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trumpcare 101


What is the Plan?

What is Trumpcare?

What is in it?

Republican congressional leaders have made clear they intend to move Trumpcare asap through budget reconciliation, which means no Democratic votes are necessary to pass it. See a Republican Study Committee announcement of the plan here.

The starting point for Trumpcare is H.R. 3762, the reconciliation bill that Congress passed in 2015 and President Obama vetoed. See the text here. Budget impacts of the bill are available here.

The key provisions include:

  • Repeal of funding for private insurance
  • Repeal of funding for Medicaid coverage
  • Repeal of a variety of taxes on healthcare companies and high income households
  • Repeal of enforcement of mandates on individuals and employers to maintain insurance
  • Eliminate funding for Planned Parenthood
  • "Banking" of Medicare cuts, rather than devoting them to coverage expansion

See a Republican staff-prepared section-by-section summary here.

What is the Impact on Care?

What is CBO?

What else?

According to CBO, Trumpcare will:

  • Eliminate coverage for 18 million Americans in 2018 by destabilizing the insurance market
  • Cut coverage for 32 million Americans over the next 10 years
  • Increase premiums for individuals by 20-25% in 2018 and double them in 10 years

See CBO's independent analysis of Trumpcare here.

You will hear about CBO a lot in the coming weeks. The Congressional Budget Office (CBO) is the Federal body charged with analyzing the impact of all legislation Congress considers. While not perfect, CBO is the most sophisticated, independent entity to assess the impact of Trumpcare. The current CBO Director was appointed by congressional Republicans in 2015 (see here).

Some Republicans suggest that, after passing Trumpcare, they will follow up with additional policies to replace what they have taken away. Unfortunately, those efforts will require 60 votes in the Senate (unlike reconciliation) and there is no indication at this point that consensus on any meaningful replacement can be achieved. Furthermore, Trumpcare leaves in place less than a third of the funding currently used for the coverage programs it repeals. So, whatever comes next is going to be extremely meager relative to what we have now.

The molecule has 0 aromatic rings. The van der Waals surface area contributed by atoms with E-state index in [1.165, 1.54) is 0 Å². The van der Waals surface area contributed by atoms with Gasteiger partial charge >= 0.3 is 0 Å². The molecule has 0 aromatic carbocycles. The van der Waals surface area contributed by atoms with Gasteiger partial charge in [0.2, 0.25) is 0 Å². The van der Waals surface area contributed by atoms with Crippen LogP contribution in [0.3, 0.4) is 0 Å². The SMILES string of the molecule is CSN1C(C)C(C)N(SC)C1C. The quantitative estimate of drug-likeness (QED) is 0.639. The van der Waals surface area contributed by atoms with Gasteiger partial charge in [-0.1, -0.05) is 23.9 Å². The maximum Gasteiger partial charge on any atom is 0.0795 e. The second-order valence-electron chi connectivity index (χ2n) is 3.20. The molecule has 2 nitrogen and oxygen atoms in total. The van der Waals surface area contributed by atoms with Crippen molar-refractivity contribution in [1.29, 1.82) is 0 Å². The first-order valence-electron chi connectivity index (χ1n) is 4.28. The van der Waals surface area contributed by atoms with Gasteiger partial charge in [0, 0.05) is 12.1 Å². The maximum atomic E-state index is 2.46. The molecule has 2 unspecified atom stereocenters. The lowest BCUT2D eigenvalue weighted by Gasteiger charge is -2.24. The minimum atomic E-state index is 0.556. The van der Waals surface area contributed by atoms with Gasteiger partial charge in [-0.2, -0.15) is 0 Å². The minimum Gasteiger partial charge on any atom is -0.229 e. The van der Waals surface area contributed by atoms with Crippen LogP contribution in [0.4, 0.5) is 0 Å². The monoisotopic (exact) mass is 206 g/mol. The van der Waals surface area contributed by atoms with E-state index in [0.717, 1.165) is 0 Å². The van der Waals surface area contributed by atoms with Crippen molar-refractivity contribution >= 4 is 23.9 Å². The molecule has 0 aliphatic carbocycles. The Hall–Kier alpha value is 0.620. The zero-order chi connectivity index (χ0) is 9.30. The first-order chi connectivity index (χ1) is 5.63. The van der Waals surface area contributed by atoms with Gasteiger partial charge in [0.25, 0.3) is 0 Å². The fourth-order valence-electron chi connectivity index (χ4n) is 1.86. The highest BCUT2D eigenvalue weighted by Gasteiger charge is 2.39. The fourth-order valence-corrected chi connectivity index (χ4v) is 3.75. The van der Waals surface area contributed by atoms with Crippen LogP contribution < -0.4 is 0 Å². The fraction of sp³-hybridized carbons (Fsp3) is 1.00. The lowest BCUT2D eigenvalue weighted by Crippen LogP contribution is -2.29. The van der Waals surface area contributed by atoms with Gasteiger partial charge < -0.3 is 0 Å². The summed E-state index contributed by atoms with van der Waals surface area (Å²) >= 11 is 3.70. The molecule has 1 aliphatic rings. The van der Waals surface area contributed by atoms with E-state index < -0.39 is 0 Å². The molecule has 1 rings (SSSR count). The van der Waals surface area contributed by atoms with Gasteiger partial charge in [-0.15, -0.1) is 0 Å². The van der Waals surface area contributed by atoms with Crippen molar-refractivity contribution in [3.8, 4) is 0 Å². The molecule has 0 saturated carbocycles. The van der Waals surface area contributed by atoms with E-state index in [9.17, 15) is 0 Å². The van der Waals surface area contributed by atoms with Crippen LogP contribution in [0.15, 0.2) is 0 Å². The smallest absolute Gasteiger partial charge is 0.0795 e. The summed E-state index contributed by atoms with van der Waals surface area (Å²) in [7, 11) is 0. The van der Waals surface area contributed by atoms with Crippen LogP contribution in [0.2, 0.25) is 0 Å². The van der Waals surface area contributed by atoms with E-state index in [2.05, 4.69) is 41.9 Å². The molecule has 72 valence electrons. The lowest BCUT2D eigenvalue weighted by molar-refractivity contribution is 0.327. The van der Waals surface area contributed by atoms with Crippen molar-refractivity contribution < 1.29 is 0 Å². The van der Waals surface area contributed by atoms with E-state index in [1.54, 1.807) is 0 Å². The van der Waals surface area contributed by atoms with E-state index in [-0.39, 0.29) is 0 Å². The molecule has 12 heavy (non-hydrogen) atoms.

What is the Plan?

Republican congressional leaders have made clear they intend to move Trumpcare asap through budget reconciliation, which means no Democratic votes are necessary to pass it. See a Republican Study Committee announcement of the plan here.

What is Trumpcare?

The starting point for Trumpcare is H.R. 3762, the reconciliation bill that Congress passed in 2015 and President Obama vetoed. See the text here. Budget impacts of the bill are available here.

What is in it?

The key provisions include:

  • Repeal of funding for private insurance
  • Repeal of funding for Medicaid coverage
  • Repeal of a variety of taxes on healthcare companies and high income households
  • Repeal of enforcement of mandates on individuals and employers to maintain insurance
  • Eliminate funding for Planned Parenthood
  • "Banking" of Medicare cuts, rather than devoting them to coverage expansion

See a Republican staff-prepared section-by-section summary here.

What is the Impact on Care?

According to CBO, Trumpcare will:

  • Eliminate coverage for 18 million Americans in 2018 by destabilizing the insurance market
  • Cut coverage for 32 million Americans over the next 10 years
  • Increase premiums for individuals by 20-25% in 2018 and double them in 10 years

See CBO's independent analysis of Trumpcare here.

What is CBO?

You will hear about CBO a lot in the coming weeks. The Congressional Budget Office (CBO) is the Federal body charged with analyzing the impact of all legislation Congress considers. While not perfect, CBO is the most sophisticated, independent entity to assess the impact of Trumpcare. The current CBO Director was appointed by congressional Republicans in 2015 (see here).

What else?

Some Republicans suggest that, after passing Trumpcare, they will follow up with additional policies to replace what they have taken away. Unfortunately, those efforts will require 60 votes in the Senate (unlike reconciliation) and there is no indication at this point that consensus on any meaningful replacement can be achieved. Furthermore, Trumpcare leaves in place less than a third of the funding currently used for the coverage programs it repeals. So, whatever comes next is going to be extremely meager relative to what we have now.